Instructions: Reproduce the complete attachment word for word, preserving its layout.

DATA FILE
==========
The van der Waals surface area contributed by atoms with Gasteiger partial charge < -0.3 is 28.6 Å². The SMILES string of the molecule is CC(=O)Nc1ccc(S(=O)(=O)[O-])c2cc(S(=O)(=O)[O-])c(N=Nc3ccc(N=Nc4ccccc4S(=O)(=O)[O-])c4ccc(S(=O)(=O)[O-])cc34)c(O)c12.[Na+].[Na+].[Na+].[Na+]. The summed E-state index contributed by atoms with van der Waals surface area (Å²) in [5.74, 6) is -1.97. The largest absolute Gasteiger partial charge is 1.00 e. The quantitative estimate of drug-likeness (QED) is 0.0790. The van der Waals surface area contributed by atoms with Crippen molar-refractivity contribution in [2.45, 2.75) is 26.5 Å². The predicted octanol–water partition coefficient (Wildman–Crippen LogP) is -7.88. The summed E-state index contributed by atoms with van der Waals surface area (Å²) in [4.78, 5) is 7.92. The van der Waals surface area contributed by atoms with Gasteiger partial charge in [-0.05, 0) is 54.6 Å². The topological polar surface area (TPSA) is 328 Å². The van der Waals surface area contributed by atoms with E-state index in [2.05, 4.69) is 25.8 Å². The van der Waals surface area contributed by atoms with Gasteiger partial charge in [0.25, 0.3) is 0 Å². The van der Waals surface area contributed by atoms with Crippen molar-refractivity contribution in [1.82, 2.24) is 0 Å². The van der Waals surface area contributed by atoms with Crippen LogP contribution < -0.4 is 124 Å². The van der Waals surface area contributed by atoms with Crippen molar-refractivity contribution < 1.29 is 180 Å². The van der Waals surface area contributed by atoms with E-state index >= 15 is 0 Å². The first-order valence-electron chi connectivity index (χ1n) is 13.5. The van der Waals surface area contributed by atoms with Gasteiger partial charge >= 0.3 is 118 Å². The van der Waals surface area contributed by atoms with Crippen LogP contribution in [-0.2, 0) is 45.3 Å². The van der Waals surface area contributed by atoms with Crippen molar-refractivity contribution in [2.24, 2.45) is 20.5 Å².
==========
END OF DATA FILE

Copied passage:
The van der Waals surface area contributed by atoms with Gasteiger partial charge < -0.3 is 28.6 Å². The SMILES string of the molecule is CC(=O)Nc1ccc(S(=O)(=O)[O-])c2cc(S(=O)(=O)[O-])c(N=Nc3ccc(N=Nc4ccccc4S(=O)(=O)[O-])c4ccc(S(=O)(=O)[O-])cc34)c(O)c12.[Na+].[Na+].[Na+].[Na+]. The summed E-state index contributed by atoms with van der Waals surface area (Å²) in [5.74, 6) is -1.97. The largest absolute Gasteiger partial charge is 1.00 e. The quantitative estimate of drug-likeness (QED) is 0.0790. The van der Waals surface area contributed by atoms with Crippen molar-refractivity contribution in [2.45, 2.75) is 26.5 Å². The predicted octanol–water partition coefficient (Wildman–Crippen LogP) is -7.88. The summed E-state index contributed by atoms with van der Waals surface area (Å²) in [4.78, 5) is 7.92. The van der Waals surface area contributed by atoms with Gasteiger partial charge in [-0.05, 0) is 54.6 Å². The topological polar surface area (TPSA) is 328 Å². The van der Waals surface area contributed by atoms with E-state index in [2.05, 4.69) is 25.8 Å². The van der Waals surface area contributed by atoms with Gasteiger partial charge in [0.25, 0.3) is 0 Å². The van der Waals surface area contributed by atoms with Crippen molar-refractivity contribution in [1.82, 2.24) is 0 Å². The van der Waals surface area contributed by atoms with Crippen LogP contribution < -0.4 is 124 Å². The van der Waals surface area contributed by atoms with Crippen molar-refractivity contribution < 1.29 is 180 Å². The van der Waals surface area contributed by atoms with E-state index >= 15 is 0 Å². The first-order valence-electron chi connectivity index (χ1n) is 13.5. The van der Waals surface area contributed by atoms with Gasteiger partial charge >= 0.3 is 118 Å². The van der Waals surface area contributed by atoms with Crippen LogP contribution in [-0.2, 0) is 45.3 Å². The van der Waals surface area contributed by atoms with Crippen molar-refractivity contribution in [2.24, 2.45) is 20.5 Å².